An examination of the sitcom seinfield

The father of Ben Stiller continued his late-career surge immediately after Seinfeld, playing another iconic crotchety sitcom dad, Arthur Spooner, on The King of Queens for nearly episodes.

An examination of the sitcom seinfield

Weaving Coincidence into Community When Jerry Jerry Seinfeld and George Jason Alexander on the NBC sitcom Seinfeld to present pitched an idea for a new sitcom to a television network, the concept for this show-within-the-show was clearly intended to apply to the actual Seinfeld series.

In this reflexive plotline Seinfeld created a label for itself, a label which seems to characterize the distinguishing quality of the show: Characterizing Seinfeld as a show in which "nothing happens" seems to be an intuitively correct way to describe the show, but this self-defined label also hides the fact that Seinfeld is one of the most densely plotted comedies on television.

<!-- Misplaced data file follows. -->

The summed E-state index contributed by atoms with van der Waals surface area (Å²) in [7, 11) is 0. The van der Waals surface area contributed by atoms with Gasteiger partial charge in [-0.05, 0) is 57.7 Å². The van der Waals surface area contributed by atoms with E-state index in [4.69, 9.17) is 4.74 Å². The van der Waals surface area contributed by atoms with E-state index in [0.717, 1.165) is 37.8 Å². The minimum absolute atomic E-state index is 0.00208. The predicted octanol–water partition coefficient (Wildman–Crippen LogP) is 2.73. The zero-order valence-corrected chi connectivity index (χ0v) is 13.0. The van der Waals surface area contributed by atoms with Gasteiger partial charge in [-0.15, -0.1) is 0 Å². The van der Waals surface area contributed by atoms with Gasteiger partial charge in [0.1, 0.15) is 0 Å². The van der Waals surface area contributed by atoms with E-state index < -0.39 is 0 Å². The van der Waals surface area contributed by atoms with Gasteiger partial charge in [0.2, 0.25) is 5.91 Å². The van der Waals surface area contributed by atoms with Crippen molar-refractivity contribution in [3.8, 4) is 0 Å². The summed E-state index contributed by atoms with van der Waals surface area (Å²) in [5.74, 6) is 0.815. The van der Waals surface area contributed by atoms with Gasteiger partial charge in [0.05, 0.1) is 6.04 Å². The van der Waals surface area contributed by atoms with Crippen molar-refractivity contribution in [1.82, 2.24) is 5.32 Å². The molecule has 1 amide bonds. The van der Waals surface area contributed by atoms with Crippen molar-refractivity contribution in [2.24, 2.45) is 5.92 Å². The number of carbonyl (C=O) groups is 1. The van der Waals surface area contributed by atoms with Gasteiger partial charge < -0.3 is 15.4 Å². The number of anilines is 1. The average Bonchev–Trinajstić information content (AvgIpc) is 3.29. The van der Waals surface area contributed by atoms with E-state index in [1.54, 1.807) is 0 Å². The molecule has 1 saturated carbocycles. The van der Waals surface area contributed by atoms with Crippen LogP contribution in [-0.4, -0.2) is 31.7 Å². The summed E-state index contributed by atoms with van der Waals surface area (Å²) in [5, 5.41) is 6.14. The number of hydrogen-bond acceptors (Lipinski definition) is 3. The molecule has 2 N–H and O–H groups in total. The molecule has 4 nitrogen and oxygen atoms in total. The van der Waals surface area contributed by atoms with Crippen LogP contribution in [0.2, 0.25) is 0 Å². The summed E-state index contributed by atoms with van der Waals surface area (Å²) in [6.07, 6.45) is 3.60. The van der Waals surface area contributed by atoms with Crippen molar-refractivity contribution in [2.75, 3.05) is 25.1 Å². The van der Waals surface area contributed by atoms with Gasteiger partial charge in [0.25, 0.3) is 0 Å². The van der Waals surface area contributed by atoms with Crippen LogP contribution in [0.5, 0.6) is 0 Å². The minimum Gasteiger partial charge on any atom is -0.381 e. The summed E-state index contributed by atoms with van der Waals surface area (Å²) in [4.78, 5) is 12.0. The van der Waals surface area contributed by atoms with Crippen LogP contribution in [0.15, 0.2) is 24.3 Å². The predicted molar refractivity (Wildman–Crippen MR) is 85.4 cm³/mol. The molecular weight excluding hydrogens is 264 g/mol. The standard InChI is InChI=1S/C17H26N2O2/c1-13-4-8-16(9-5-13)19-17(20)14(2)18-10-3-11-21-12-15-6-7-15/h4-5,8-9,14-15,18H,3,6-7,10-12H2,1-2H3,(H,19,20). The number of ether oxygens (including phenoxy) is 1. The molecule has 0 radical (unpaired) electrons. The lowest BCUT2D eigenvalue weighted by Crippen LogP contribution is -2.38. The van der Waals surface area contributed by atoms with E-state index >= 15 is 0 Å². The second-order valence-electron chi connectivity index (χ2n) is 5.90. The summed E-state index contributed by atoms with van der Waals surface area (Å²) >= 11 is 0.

How is it possible for a show to have a breakneck narrative pace and yet also seem to have "nothing happening? Rather I suggest that the narrative of each episode is constructed using certain innovative principles. I will articulate key narrational patterns in Seinfeld, [1] showing how episodes packed with plot occurrences use distinctive strategies to differentiate the show from the structure of more traditional comedies.

Plotlines without Goals Before examining the construction of a show in which ostensibly nothing happens, we should briefly survey the principles for constructing a narrative in which something clearly happens.

The initial exposition clearly lays out the consistent set of character traits which motivate the protagonist toward achieving the goal. Though the protagonist frequently has allies, the goal should be attained primarily through the protagonist's efforts e.

The protagonist's attainment of the goal is blocked not by large social forces but by a single character who personifies the forces opposing the protagonist. The narrative reveals a series of obstacles which the leading character must overcome to attain the goal state.